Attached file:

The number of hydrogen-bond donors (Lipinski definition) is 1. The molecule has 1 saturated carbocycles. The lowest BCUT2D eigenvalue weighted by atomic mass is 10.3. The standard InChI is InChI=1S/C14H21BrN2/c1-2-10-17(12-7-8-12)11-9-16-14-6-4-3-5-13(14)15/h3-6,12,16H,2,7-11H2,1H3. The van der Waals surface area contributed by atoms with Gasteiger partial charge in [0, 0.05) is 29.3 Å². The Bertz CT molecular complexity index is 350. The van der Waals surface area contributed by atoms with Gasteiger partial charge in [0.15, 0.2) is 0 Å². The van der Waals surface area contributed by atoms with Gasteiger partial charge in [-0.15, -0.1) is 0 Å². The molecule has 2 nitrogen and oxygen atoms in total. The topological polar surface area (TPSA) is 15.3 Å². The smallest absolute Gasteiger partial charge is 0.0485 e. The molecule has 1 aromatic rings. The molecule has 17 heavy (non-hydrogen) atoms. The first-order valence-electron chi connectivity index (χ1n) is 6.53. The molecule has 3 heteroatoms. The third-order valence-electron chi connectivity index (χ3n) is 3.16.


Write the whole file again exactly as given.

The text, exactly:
The number of hydrogen-bond donors (Lipinski definition) is 1. The molecule has 1 saturated carbocycles. The lowest BCUT2D eigenvalue weighted by atomic mass is 10.3. The standard InChI is InChI=1S/C14H21BrN2/c1-2-10-17(12-7-8-12)11-9-16-14-6-4-3-5-13(14)15/h3-6,12,16H,2,7-11H2,1H3. The van der Waals surface area contributed by atoms with Gasteiger partial charge in [0, 0.05) is 29.3 Å². The Bertz CT molecular complexity index is 350. The van der Waals surface area contributed by atoms with Gasteiger partial charge in [0.15, 0.2) is 0 Å². The van der Waals surface area contributed by atoms with Gasteiger partial charge in [-0.15, -0.1) is 0 Å². The molecule has 2 nitrogen and oxygen atoms in total. The topological polar surface area (TPSA) is 15.3 Å². The smallest absolute Gasteiger partial charge is 0.0485 e. The molecule has 1 aromatic rings. The molecule has 17 heavy (non-hydrogen) atoms. The first-order valence-electron chi connectivity index (χ1n) is 6.53. The molecule has 3 heteroatoms. The third-order valence-electron chi connectivity index (χ3n) is 3.16.